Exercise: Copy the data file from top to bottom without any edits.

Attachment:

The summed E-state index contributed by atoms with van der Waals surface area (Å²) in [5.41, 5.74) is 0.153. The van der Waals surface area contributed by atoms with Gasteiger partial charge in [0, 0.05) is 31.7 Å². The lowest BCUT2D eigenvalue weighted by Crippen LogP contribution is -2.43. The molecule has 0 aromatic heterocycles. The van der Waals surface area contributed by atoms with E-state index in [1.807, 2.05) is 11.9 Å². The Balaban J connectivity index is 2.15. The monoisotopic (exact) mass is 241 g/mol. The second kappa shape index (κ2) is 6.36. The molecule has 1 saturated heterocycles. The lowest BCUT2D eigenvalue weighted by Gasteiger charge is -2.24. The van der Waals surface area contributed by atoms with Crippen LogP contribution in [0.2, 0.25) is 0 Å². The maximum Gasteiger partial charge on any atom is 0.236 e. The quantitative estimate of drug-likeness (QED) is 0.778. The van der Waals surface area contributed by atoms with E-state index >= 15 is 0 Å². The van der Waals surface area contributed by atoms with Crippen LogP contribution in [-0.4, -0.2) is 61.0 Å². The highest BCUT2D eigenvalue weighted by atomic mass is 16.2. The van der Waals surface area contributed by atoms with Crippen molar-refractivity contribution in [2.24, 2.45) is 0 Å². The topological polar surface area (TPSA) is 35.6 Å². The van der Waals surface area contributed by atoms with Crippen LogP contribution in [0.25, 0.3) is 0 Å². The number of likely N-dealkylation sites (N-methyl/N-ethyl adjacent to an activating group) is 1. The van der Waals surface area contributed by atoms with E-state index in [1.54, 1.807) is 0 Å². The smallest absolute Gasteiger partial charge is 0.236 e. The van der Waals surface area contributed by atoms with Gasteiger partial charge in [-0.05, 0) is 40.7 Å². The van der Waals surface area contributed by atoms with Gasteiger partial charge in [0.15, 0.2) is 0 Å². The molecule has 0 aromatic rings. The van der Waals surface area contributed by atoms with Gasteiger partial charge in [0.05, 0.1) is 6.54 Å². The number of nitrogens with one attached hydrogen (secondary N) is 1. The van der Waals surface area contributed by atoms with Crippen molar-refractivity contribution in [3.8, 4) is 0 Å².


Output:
The summed E-state index contributed by atoms with van der Waals surface area (Å²) in [5.41, 5.74) is 0.153. The van der Waals surface area contributed by atoms with Gasteiger partial charge in [0, 0.05) is 31.7 Å². The lowest BCUT2D eigenvalue weighted by Crippen LogP contribution is -2.43. The molecule has 0 aromatic heterocycles. The van der Waals surface area contributed by atoms with E-state index in [1.807, 2.05) is 11.9 Å². The Balaban J connectivity index is 2.15. The monoisotopic (exact) mass is 241 g/mol. The second kappa shape index (κ2) is 6.36. The molecule has 1 saturated heterocycles. The lowest BCUT2D eigenvalue weighted by Gasteiger charge is -2.24. The van der Waals surface area contributed by atoms with Crippen LogP contribution in [0.2, 0.25) is 0 Å². The maximum Gasteiger partial charge on any atom is 0.236 e. The quantitative estimate of drug-likeness (QED) is 0.778. The van der Waals surface area contributed by atoms with E-state index >= 15 is 0 Å². The van der Waals surface area contributed by atoms with Crippen LogP contribution in [-0.4, -0.2) is 61.0 Å². The highest BCUT2D eigenvalue weighted by atomic mass is 16.2. The van der Waals surface area contributed by atoms with Crippen molar-refractivity contribution in [2.24, 2.45) is 0 Å². The topological polar surface area (TPSA) is 35.6 Å². The van der Waals surface area contributed by atoms with Crippen LogP contribution in [0.25, 0.3) is 0 Å². The number of likely N-dealkylation sites (N-methyl/N-ethyl adjacent to an activating group) is 1. The van der Waals surface area contributed by atoms with E-state index in [1.54, 1.807) is 0 Å². The smallest absolute Gasteiger partial charge is 0.236 e. The van der Waals surface area contributed by atoms with Gasteiger partial charge in [-0.05, 0) is 40.7 Å². The van der Waals surface area contributed by atoms with Gasteiger partial charge in [0.15, 0.2) is 0 Å². The molecule has 0 aromatic rings. The van der Waals surface area contributed by atoms with Gasteiger partial charge in [0.05, 0.1) is 6.54 Å². The number of nitrogens with one attached hydrogen (secondary N) is 1. The van der Waals surface area contributed by atoms with Crippen molar-refractivity contribution in [3.8, 4) is 0 Å².